MICHELLE Savill’s short film Bats captures the delirious randomness of modern nightlife. With striking visuals that would make Harmony Korine proud, the film intimately taps into this culture in a way that few filmmakers have managed.
Michelle (MS) and cinematographer Matt Henley (MH) join us on Close-up Culture for an interesting chat about the film.
Q: What did you want to capture in this film?
MS: I wanted to capture the energy and restlessness of being young and and those weird nights out – the good, the bad, the soul searching and that desire to find connection but not really being able to find it because you don’t know what you want or who you really are yet. I wanted to do some vignettes about strange interactions and experiences that come with the night-time.
I also wanted to make it specific to Wellington, New Zealand and capture that lonely feeling you can get living here being an isolated city in an isolated country at the bottom of the world.
Q: Was Bats informed by your own experiences of the Wellington nightlife scene?
MS: IT is very loosely based off my own experiences and those of my friends – of us being out in the Wellington night. The film has three stories woven together. One story is about a woman swimming out to a boat where they hauled her on board and did lots of whiskey and coke and sailed around the pacific. Another is about a guy who earnestly admits he once roofied a girl and took her home. The third story follows a young woman through a drunken texting breakup. All stories are based on real experiences.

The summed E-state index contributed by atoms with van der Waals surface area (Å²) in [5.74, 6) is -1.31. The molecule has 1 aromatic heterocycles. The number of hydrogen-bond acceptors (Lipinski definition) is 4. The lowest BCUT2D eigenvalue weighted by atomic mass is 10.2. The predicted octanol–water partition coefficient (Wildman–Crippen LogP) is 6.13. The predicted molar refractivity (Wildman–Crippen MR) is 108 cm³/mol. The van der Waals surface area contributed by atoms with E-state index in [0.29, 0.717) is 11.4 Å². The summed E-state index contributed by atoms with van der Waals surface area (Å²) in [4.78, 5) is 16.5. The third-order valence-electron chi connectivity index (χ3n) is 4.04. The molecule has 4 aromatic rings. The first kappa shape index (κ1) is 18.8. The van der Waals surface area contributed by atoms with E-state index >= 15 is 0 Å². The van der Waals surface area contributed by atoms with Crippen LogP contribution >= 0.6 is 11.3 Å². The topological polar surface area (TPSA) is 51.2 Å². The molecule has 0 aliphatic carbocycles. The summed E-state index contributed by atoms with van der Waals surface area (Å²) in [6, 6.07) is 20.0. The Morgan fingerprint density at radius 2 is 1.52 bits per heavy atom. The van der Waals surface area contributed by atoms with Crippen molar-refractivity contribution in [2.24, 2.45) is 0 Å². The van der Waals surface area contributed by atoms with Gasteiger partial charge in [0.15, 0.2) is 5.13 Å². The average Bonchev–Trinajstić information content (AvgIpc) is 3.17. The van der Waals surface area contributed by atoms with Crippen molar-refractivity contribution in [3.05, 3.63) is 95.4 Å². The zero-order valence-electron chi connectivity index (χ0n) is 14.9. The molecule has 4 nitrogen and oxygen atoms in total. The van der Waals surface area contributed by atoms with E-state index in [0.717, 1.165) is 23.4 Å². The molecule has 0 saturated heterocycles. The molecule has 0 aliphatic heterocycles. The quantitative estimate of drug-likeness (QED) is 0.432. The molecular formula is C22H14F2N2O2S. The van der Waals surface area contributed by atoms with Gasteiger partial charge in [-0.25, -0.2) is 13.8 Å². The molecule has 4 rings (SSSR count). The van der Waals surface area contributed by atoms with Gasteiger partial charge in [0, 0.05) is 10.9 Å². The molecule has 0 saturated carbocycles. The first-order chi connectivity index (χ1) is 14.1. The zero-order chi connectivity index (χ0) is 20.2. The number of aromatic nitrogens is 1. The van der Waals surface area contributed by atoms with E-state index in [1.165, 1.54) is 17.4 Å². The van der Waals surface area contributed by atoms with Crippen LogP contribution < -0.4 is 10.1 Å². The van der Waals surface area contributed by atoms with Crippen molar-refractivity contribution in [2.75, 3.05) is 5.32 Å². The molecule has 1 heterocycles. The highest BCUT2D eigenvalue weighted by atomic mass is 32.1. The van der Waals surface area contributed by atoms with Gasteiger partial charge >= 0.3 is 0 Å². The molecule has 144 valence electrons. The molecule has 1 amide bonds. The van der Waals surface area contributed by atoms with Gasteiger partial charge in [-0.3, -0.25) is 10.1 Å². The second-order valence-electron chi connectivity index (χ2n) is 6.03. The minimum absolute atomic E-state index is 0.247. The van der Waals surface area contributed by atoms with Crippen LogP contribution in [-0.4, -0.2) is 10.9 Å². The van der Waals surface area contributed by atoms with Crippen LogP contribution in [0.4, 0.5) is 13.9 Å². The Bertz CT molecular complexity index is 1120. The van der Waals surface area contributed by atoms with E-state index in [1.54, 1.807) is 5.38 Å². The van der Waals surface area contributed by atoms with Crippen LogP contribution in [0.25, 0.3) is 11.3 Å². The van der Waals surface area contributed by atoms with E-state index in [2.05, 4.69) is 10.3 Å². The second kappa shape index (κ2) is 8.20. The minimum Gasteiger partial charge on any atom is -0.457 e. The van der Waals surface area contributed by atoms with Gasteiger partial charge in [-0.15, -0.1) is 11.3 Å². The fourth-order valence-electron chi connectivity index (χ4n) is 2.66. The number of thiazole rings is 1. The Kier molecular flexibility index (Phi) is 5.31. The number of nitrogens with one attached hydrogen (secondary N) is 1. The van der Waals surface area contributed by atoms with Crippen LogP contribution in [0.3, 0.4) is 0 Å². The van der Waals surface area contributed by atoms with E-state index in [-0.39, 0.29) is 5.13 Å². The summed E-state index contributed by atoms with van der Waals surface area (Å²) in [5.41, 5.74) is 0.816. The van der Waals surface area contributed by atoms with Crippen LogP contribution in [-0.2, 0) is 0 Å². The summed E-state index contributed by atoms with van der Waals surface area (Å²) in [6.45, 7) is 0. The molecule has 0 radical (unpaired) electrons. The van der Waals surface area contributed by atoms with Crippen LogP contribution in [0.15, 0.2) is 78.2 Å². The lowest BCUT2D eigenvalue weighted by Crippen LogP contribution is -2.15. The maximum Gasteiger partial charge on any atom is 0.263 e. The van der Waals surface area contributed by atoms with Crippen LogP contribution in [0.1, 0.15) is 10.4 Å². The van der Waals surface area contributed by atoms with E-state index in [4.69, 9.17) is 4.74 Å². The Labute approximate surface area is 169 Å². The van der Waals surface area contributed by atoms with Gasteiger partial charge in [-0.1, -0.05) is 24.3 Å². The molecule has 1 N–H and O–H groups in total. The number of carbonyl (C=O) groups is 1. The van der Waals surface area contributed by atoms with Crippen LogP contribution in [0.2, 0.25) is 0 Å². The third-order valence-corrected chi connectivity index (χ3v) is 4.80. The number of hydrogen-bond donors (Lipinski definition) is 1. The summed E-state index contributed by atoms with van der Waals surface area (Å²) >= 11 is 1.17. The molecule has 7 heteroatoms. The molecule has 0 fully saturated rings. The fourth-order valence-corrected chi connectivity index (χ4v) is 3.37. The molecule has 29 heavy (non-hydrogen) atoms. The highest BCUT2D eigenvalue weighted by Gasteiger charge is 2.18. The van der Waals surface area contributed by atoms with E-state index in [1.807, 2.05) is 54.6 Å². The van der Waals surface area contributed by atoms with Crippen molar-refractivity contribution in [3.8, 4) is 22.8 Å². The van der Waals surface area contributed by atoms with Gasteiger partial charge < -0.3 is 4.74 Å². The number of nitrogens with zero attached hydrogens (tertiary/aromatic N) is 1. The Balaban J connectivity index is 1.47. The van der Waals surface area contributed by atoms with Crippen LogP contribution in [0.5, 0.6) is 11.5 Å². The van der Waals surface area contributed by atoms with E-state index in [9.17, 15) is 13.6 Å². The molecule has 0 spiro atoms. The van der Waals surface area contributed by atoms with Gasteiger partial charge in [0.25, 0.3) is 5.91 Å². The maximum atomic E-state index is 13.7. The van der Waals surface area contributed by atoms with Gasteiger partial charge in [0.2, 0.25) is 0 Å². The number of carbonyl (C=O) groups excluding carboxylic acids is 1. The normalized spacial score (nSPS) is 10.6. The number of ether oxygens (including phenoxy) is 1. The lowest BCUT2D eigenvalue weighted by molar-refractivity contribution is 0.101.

Q: What do you make of current state of youth and party culture?
MH: IT appears things like gentrification and conservative attitudes have affected people’s ability to genuinely have fun. In Wellington specifically, regulations around the sale of alcohol and noise restraints due to an influx of high density housing has town shutting between midnight and 2am. Venues wanting to stay open later are inflicted with high extended licensing costs and aggrieved neighbours. People nowadays just seem to take MDMA and smoke marijuana, avoiding other substances.
Q: The trailer for Bats is just incredible. Can you tell us about the striking visual style you put together with DOP Matt Henley?
MH: The party aspect needed to be natural and feel immediate, so we went with a slightly unhinged handheld camera that would flow with the action and was motivated by immediate character movement as opposed to emotion etc.
When we had control of the lighting, it had to feel natural but also have atmosphere and a hyper real element to it – clubs and bars can look inherently shitty when photographed, but the experience to the punter feels more dramatic. We were aiming at that sense of inner drama/euphoria one experiences in those scenarios as opposed to an observed representation.
For the three dramatic vignettes I preferred a more static camera, as I could not see the reason for handheld work.
Q: I often hear about the difficulty of night shoots. What was the shoot like for Bats?